Lola Lessons

She came to this country when I was 3. I remember being picked up from my babysitter’s house one day, and in the car with my parents was this random old lady sitting in the back seat.  “Rachel, this is your grandma,” my dad said.  “I have a grandma?” was my response.  Then a timid “Hi.”

I stopped going to my babysitter’s house.  Instead my parents kept me home with Lola, because smart, and free, and family.   Our first few days were frustrating for the both of us — I only spoke English, she only spoke Tagalog and Ilocano. We taught each other words like

Chicken. Manok.

Water. Tubig.

Grandma. Lola.

Child. Anak.

Love. Mahal.

She made me all of my new favorite things like avocado with milk and sugar, adobong pusit, and kare kare   All the things I didn’t know I loved until I was asking for seconds.  She was magic.  During the day she would quietly and diligently do what she knew — laundry never sat in the hamper for more than a day.  It was also starched and ironed immediately.  The roses in the yard were somehow always in bloom and dinner was always hot and delicious.  Like I said…. Magic.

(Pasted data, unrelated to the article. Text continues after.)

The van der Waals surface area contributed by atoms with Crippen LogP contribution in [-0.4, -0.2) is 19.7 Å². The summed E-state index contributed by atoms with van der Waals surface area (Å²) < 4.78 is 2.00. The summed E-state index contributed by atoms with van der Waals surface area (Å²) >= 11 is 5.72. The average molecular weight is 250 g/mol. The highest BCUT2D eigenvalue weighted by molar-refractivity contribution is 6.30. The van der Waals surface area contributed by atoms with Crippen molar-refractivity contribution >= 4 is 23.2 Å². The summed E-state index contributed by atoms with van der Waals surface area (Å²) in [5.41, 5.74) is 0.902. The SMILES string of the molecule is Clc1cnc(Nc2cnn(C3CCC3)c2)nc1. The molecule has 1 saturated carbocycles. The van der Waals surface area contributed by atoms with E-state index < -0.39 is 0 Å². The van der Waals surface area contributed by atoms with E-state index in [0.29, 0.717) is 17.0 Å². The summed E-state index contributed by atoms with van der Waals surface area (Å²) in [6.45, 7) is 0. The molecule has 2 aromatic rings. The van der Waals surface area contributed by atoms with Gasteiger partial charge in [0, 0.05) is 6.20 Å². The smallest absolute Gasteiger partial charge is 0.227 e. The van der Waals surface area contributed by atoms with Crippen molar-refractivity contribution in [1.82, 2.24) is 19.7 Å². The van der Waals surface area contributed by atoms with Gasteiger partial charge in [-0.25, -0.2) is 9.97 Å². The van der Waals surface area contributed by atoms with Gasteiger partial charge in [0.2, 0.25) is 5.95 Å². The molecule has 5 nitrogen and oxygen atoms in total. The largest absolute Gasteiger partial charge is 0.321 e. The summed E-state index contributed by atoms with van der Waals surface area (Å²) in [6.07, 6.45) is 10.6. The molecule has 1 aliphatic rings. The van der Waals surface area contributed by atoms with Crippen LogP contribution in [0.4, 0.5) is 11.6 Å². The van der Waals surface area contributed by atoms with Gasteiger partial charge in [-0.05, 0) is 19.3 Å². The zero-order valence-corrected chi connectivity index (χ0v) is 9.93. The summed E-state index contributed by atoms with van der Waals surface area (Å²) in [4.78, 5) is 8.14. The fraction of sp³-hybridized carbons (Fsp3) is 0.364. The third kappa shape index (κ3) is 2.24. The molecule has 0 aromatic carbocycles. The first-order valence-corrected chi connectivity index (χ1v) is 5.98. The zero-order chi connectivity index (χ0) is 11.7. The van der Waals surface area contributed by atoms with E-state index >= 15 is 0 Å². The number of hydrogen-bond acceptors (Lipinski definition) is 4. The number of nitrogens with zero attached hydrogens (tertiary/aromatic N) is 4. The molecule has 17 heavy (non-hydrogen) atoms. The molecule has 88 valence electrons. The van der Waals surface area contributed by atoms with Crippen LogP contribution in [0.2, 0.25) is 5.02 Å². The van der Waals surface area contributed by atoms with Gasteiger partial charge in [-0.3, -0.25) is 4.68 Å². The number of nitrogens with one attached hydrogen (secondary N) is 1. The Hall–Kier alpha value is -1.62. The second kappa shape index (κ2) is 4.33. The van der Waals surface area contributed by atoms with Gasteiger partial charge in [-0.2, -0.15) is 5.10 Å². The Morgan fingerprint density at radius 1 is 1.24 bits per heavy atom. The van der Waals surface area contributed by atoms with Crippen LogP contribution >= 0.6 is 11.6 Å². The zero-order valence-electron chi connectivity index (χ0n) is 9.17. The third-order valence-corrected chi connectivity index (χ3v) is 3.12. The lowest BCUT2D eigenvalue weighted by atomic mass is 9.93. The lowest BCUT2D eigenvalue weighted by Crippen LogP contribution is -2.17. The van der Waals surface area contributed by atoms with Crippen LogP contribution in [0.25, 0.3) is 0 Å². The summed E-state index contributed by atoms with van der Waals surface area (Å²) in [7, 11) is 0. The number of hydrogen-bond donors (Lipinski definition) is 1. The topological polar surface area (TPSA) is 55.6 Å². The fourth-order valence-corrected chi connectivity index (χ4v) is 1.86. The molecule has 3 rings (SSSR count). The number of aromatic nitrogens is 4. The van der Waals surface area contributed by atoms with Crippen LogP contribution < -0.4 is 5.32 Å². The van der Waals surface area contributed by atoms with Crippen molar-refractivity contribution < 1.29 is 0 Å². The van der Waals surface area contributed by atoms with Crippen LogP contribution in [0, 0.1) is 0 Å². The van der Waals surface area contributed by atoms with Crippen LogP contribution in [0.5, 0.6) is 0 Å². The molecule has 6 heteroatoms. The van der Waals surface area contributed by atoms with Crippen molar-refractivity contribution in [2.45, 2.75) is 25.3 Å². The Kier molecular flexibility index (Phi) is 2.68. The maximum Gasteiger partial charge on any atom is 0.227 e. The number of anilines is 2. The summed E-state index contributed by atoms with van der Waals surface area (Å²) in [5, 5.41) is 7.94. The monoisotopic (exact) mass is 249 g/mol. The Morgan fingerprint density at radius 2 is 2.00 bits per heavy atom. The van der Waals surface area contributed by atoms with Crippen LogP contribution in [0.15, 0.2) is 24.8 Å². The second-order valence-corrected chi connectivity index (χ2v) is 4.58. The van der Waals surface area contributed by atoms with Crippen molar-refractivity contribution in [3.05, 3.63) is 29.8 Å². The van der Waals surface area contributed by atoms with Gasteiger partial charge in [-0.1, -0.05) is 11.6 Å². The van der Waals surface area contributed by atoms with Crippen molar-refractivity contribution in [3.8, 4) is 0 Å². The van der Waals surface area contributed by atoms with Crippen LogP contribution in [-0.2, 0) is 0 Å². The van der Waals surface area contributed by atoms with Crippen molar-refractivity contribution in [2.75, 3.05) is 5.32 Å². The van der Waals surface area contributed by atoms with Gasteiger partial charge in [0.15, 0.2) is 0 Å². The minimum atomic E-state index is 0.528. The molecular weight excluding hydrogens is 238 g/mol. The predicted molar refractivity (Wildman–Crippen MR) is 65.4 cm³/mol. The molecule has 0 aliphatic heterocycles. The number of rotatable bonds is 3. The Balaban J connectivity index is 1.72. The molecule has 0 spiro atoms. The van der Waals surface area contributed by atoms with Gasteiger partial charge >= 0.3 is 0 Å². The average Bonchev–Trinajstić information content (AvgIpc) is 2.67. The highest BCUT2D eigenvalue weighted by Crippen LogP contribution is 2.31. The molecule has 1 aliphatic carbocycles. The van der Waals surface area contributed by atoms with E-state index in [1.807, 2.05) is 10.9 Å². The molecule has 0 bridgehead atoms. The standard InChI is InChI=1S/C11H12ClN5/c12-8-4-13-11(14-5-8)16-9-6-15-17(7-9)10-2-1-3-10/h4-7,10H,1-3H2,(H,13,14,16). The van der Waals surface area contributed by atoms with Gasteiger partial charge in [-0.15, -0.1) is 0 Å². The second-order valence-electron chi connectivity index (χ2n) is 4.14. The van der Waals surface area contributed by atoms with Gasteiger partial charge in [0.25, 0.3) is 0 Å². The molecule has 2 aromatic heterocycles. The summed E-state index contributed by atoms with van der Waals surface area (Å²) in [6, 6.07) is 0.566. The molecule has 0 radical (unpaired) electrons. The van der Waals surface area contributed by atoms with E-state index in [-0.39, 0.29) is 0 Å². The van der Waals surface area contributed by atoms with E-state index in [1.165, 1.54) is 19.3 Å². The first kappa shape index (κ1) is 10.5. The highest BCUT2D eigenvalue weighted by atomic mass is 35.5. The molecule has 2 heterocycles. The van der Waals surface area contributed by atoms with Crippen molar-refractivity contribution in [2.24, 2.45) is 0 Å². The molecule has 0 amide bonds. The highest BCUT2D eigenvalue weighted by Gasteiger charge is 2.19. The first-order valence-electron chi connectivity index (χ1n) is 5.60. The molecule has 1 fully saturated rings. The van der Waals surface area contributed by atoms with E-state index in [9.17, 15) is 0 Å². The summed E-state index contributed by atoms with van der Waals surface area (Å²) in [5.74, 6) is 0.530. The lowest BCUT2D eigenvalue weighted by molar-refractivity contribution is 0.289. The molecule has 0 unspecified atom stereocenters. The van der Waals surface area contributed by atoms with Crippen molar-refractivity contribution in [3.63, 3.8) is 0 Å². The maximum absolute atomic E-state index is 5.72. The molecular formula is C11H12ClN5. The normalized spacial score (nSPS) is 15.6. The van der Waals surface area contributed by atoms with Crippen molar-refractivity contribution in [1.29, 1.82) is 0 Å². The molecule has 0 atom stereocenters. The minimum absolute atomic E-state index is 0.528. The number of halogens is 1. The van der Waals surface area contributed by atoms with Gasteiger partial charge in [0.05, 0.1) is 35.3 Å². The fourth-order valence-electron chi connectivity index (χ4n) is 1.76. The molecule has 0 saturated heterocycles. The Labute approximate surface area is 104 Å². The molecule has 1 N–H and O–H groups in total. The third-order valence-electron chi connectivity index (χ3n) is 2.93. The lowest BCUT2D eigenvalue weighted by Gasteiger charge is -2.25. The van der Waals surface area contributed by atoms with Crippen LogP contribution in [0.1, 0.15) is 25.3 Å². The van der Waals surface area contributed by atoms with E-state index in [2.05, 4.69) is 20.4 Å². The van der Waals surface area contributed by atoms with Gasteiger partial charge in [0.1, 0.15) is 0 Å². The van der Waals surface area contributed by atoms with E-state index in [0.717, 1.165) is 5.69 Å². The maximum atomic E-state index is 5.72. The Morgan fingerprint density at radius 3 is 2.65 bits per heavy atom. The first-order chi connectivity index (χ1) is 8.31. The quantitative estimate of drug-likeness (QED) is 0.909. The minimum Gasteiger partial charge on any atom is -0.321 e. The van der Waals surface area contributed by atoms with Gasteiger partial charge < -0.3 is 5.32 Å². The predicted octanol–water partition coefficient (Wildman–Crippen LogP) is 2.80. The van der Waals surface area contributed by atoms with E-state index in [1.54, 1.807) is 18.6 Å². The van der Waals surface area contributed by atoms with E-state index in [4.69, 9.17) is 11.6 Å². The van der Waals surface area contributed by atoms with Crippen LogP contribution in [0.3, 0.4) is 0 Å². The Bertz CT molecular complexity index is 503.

My brother came along and because of her, English was not his first language.  We went to the Philippines when he was 5 (I was 11) and he schooled me by speaking to all the adults in perfect Tagalog with all the hard 5 syllable adult words I had only heard in the movies my mom rented.  RUDE.

As I got older, I learned her recipes and her stories.  Her stories of working to the bone at a too young age, illiteracy, my Chinese and Filipino roots, running from the Japanese, World War II.  I learned about my ridiculously large family, how my fathers only brother has 13 kids and they were all waiting to talk to me.  Always.

As a young adult, on a day I was trippin over something trivial, she looked at me and said “Ne, you deserve more.”  I looked at her with crazy eyes.  Doesn’t she know this is what I want?!  Doesn’t she know this is important?!?!   She was right.  But it took me years to figure it out.

In my life’s darkest days, her words always rang loud and true.  Looking back, I have changed my whole life, more than once, with one thought– I deserve more.

My Lola was 105 when she left our worlds yesterday.  It sounds like a lot of time to be alive… But it doesn’t feel like enough time with my Lola. I want more avocado shakes and lumpias and sinigang.  I want more you.

I miss you too much already, Nay.  Mahal na mahal kita.

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